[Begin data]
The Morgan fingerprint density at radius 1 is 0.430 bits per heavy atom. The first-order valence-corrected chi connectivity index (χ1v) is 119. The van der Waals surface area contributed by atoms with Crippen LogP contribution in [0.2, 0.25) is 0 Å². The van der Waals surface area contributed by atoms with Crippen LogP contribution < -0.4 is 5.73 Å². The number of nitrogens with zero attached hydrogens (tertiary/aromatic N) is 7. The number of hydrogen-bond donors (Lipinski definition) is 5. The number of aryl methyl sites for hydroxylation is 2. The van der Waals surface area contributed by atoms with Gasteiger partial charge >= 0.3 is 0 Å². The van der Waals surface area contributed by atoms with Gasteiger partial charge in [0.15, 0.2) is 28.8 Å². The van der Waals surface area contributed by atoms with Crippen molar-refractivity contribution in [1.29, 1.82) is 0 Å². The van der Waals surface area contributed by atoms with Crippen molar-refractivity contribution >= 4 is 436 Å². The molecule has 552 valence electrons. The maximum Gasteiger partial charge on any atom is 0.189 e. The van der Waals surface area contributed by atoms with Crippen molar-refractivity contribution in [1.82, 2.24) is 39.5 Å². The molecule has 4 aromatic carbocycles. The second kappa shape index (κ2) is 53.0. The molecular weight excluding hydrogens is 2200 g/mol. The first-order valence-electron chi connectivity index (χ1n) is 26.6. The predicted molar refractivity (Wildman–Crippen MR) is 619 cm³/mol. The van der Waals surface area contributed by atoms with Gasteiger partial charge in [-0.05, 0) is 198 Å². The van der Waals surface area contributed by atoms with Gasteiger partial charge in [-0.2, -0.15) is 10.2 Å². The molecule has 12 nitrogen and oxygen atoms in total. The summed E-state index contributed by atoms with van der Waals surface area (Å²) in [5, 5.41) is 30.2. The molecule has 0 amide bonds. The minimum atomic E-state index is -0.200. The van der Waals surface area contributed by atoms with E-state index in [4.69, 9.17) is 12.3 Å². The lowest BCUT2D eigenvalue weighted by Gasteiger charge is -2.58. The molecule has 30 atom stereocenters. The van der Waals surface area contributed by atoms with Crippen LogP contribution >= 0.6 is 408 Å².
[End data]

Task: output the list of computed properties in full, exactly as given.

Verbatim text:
The Morgan fingerprint density at radius 1 is 0.430 bits per heavy atom. The first-order valence-corrected chi connectivity index (χ1v) is 119. The van der Waals surface area contributed by atoms with Crippen LogP contribution in [0.2, 0.25) is 0 Å². The van der Waals surface area contributed by atoms with Crippen LogP contribution < -0.4 is 5.73 Å². The number of nitrogens with zero attached hydrogens (tertiary/aromatic N) is 7. The number of hydrogen-bond donors (Lipinski definition) is 5. The number of aryl methyl sites for hydroxylation is 2. The van der Waals surface area contributed by atoms with Gasteiger partial charge >= 0.3 is 0 Å². The van der Waals surface area contributed by atoms with Gasteiger partial charge in [0.15, 0.2) is 28.8 Å². The van der Waals surface area contributed by atoms with Crippen molar-refractivity contribution in [1.29, 1.82) is 0 Å². The van der Waals surface area contributed by atoms with Crippen molar-refractivity contribution >= 4 is 436 Å². The molecule has 552 valence electrons. The maximum Gasteiger partial charge on any atom is 0.189 e. The van der Waals surface area contributed by atoms with Crippen molar-refractivity contribution in [1.82, 2.24) is 39.5 Å². The molecule has 4 aromatic carbocycles. The second kappa shape index (κ2) is 53.0. The molecular weight excluding hydrogens is 2200 g/mol. The first-order valence-electron chi connectivity index (χ1n) is 26.6. The predicted molar refractivity (Wildman–Crippen MR) is 619 cm³/mol. The van der Waals surface area contributed by atoms with Gasteiger partial charge in [-0.05, 0) is 198 Å². The van der Waals surface area contributed by atoms with Gasteiger partial charge in [-0.2, -0.15) is 10.2 Å². The molecule has 12 nitrogen and oxygen atoms in total. The summed E-state index contributed by atoms with van der Waals surface area (Å²) in [5, 5.41) is 30.2. The molecule has 0 amide bonds. The minimum atomic E-state index is -0.200. The van der Waals surface area contributed by atoms with E-state index in [4.69, 9.17) is 12.3 Å². The lowest BCUT2D eigenvalue weighted by Gasteiger charge is -2.58. The molecule has 30 atom stereocenters. The van der Waals surface area contributed by atoms with Crippen LogP contribution >= 0.6 is 408 Å².